- Collective learning: Resources, know-how, and experts in a clusterized space.
- Embedding: VC firms allow universities, companies, and research institutes to work
- with them. They aggregate the different innovation agents.
- Signalling: After financing them and working with them for a certain time, VCs signal
- the best startups to the business community so they can work with them too.
- The value doesn’t come from the activity of one sole agent. Rather, it comes from the interactions between the different agents (universities, companies, research institutes, and VC firms). Moreover, the successful outcome of an innovation hub like Silicon Valley comes from the key activities VC firms do, namely: financing, selection, collective learning, embedding, and signalling.
- A notable failure case of trying to create a successful innovation hub without VC firms can be seen in France in 2006. The French government launched an innovation initiative by launching sixty seven innovation hubs. These innovation hubs were composed of universities, research laboratories, and large technology companies. However, the policymaker didin’t include any VC firms. Back then, 95 percent of the VC firms were in Paris, while 85 percent of the innovation hubs launched outside of Paris. Long story short, it didn’t work.
- So yes. A main driver for a startup’s success is merely having VC firms around it.
Location Location Location
A startup’s location is paramount in its ability of raising capital. Many VC firms exhibit local bias, which means that they prefer to invest in startups that are geographically close to them, rather than startups that are far away.
By performing multivariate regression analysis, Cumming and Dai found that more reputable VCs (older, larger, more experienced, and with stronger IPO track record) and VCs with broader networks exhibit less local bias. This makes sense: their experience allows them to have a better sight for investment opportunities that are not geographically close.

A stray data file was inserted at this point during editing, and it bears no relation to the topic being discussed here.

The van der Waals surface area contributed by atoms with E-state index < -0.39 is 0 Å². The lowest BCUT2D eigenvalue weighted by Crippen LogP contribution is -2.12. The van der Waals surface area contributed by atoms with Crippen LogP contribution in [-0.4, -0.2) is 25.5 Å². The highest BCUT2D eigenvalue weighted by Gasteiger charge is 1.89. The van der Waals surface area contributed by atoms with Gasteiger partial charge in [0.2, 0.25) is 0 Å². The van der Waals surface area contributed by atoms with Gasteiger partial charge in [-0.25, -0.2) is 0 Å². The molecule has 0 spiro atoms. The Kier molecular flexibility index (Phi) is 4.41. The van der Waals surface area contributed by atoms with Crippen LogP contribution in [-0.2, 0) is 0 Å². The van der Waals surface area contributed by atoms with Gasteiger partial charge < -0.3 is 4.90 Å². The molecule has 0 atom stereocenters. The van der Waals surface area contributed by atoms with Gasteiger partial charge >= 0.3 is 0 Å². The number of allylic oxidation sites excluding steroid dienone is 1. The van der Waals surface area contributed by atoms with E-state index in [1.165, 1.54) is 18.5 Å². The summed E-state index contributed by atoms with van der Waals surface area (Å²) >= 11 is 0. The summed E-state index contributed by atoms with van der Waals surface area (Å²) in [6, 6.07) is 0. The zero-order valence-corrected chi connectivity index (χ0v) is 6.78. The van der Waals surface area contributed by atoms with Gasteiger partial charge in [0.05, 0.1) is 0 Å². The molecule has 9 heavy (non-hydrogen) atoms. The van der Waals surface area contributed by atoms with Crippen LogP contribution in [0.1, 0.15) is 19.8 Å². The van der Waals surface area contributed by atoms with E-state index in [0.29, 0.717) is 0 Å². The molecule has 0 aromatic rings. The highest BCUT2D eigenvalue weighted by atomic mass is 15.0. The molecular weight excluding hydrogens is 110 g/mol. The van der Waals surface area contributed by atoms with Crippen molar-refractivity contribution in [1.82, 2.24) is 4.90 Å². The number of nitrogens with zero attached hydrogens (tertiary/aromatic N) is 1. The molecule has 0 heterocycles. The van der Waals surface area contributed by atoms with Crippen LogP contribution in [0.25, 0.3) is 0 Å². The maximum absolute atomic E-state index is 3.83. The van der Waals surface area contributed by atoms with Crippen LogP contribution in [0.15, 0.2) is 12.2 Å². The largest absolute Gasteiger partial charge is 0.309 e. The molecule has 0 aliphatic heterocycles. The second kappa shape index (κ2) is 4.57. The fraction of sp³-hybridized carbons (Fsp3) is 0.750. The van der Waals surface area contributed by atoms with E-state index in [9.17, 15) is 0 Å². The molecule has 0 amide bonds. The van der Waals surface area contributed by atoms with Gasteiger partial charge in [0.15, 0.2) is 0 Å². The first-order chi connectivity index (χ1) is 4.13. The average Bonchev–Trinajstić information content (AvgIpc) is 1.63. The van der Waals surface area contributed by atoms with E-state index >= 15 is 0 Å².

On the other side, they found that staging² and specialization in technology industries increase VCs’ local bias, and that a VC exhibits stronger local bias when it acts as the lead VC and when it is investing alone. More specifically, they found that 50% of the investments of a VC are located within a 233 mile range from them. Finally, they found that distance matters for the eventual performance of VC investments.
This seems to suggest that startups that are close to the right VCs will have a better performance and chances of raising future rounds of capital.
We wanted to know if receiving an investment by any of the so-called Big 3 firms in Silicon Valley (Accel, Sequoia, and A16Z) had an impact on a startup’s ability of raising future rounds. We gathered data on the most recent investments made by these 3 firms and the results were the following:
For Accel Partners:
- The latest round raised by startups that Accel invested in are late rounds ranging from Series D to IPO. This seems to suggest that an investment made by Accel improves a startup’s chance of raising future rounds. See Figure 1 for more detail
- The aforementioned point can be further proven by looking at Figure 2, which shows that the majority of Accel’s investments were made in early rounds ranging from Seed to Series C. This supports the hypothesis that an investment made by Accel in an early round further increases the chances of raising a future round.
- Table 1 shows the average path that a startup that receives funding from Accel follows.
- On average, all the startups that receive funding from Accel end up raising more capital in future rounds. Almost half of the startups that receive funding from Accel receive a second and a third follow-on round from Accel, and 1 in 5 receive a third follow-on.
- On average, 1 in 3 of the startups that receive funding from Accel also receive funding from another relevant³ VC firm in a future round.
- The latest round raised by startups that Sequoia invested in are late rounds ranging from Series D to Series J. This seems to suggest that an investment made by Sequoia improves a startup’s chance of raising future rounds. See Figure 3 for more detail
- The aforementioned point can be further proven by looking at Figure 4, which shows that the majority of Sequoia’s investments were made in early rounds ranging from Seed to Series C. This supports the hypothesis that an investment made by Sequoia in an early round further increases the chances of raising a future round.
- Table 2 shows the average path that a startup that receives funding from Sequoia follows.
- On average, all the startups that receive funding from Sequoia end up raising more capital in future rounds. A third of the startups that receive funding from Sequoia receive a second follow-on, and 1 in 5 receive a third follow-on round from Sequoia, and 3 in 4 receive a third follow-on. This suggests that Sequoia doubles down heavily from the second follow-on onwards.
- On average, 1 in 4 of the startups that receive funding from Sequoia also receive funding from another relevant⁴ VC firm in a future round.
- The latest round raised by startups that A16Z invested in are late rounds ranging from Series C to Series G. This seems to suggest that an investment made by A16Z improves a startup’s chance of raising future rounds. See Figure 5 for more detail
- The aforementioned point can be further proven by looking at Figure 6, which shows that the majority of A16Z’s investments were made in early rounds ranging from Seed to Series C. This supports the hypothesis that an investment made by A16Z in an early round further increases the chances of raising a future round.